General Engine Swap Info

3.4 DOHC V6 specific swap info

3800 specific swap info

LT1 V8 specific swap info

Misc Fiero Engine Swap Part Numbers


HOW-TO Build your own CV Axles

84-87 Fiero Chassis Torque Specifications


85-88 Fiero Fuel Pump "HOT WIRE" Instructions

How to wire up a 1227730 ECM to your stock Fiero 2.8

How to wire up a 1227730 ECM and DIS using the stock Fiero V6 wiring harness

Returnless fuel rail setup for your L67 or L32 swap


Write-up on how to BYPASS electronic auto transmission controls in the PCM




91-93 3.4 TDC (DOHC) ECM Clutch Switch Wiring

 ↑ This information pertains ONLY to the 3.4 TDC/DOHC 16149396 Computer.


EVAP Emissions System

If you do pretty much any engine swap and wish to retain the Fiero's EVAP system and keep it functioning, you'll probably need to install the EVAP purge solenoid that came with the donor engine that you're swapping into your Fiero.  On the stock Fiero engine, the throttle body had a ported vacuum signal that controlled the Fiero's charcoal canister's purge function, mechanically.  Newer engines usually lack these ported vacuum sources, so you will need to wire in an EVAP purge solenoid to control this function.  The purge function is needed so the charcoal canister can be purged of stored gasoline vapors so it does not become saturated (which will quickly occur if it is not regularly purged).  As the fuel heats (by daytime warming or by the engine running and the fuel circulating thru the fuel rails), the fuel vaporizes in the tank and this excess vapor must be dealt with - otherwise it would just leak out to the atmosphere causing a raw gas smell or could even create a dangerous situation if the car is stored in a sealed garage.  Below is a vacuum diagram of how to hook up a computer-controlled EVAP purge solenoid to the existing Fiero charcoal canister.



Finding a six-cylinder Fiero at a salvage yard can be difficult.  Finding one that still has the parts you need is usually harder.  So, I turned to some schematics of S-10 instrument clusters in which they had directions as to how to convert the factory tachometer to read correctly to an engine with different cylinders.  This was accomplished by simply changing one of the capacitors on the tach circuit board to a different value.  Shown below is a picture on the tachometer/oil pressure guage circuit removed from the cluster.  The arrow is pointing to the capacitor that needs to be changed.  The factory 4-cylinder tach reads 1/3 too much when hooked up to a six-cylinder.  The value of the 4-cyl capacitor has a rating of .009uf.  You need to replace this with a .006uf, 100 volt capacitor.  This recalibrates the tach from a 4-cyl to a 6-cyl.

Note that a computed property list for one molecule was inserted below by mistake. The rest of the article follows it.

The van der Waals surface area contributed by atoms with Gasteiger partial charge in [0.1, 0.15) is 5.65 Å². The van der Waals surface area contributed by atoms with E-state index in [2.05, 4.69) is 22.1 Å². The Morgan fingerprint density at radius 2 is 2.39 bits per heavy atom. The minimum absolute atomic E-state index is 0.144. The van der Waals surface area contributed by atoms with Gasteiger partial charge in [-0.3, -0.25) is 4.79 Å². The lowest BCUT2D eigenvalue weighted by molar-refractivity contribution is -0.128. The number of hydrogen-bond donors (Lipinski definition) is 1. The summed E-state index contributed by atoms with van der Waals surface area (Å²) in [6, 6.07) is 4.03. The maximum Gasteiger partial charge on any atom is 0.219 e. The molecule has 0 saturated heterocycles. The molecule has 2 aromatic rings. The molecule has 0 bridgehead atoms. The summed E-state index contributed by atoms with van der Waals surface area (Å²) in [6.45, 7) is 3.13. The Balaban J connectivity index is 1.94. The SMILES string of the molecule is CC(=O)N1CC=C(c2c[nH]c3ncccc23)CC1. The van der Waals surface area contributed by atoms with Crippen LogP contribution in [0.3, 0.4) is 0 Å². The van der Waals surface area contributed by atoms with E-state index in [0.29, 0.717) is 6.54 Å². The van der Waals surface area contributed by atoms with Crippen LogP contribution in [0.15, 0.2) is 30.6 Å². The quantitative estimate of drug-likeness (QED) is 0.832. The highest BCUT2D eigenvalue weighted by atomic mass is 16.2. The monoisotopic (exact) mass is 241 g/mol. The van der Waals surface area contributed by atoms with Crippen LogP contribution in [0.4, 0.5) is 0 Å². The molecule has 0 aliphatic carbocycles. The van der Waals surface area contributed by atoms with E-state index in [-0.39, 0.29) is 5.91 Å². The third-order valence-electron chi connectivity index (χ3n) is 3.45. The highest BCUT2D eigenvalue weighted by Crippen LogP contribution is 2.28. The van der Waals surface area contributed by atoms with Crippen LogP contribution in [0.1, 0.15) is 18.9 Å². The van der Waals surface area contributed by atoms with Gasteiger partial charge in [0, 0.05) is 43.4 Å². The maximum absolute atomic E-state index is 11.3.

GT 120 mph Speedo

If you wish to use the GT-type cluster without adding the remote gauge pod that houses the oil pressure and voltmeter and sits on top of the radio console, but want a 120 mph speedo, you need to do some work.  All 86-up GT's and those with the 120mph speedo's used a new backlit type design for night illumination.  These post '86 clusters also did not incorporate an oil pressure gauge in the tachometer.  85 GT clusters looked very similar to the later 86-up clusters but were not backlit and were only offered with an 85mph speedo.  You can install the 120 backlit speedo into the 85 cluster.  During the day you will notice virtually no difference (if you change the pointer on the speedo), but at night it will not look right unless you wire in a few extra bulbs behind the other gauges.  This will effectively brighten the whole cluster, making it easier to see in darkness.



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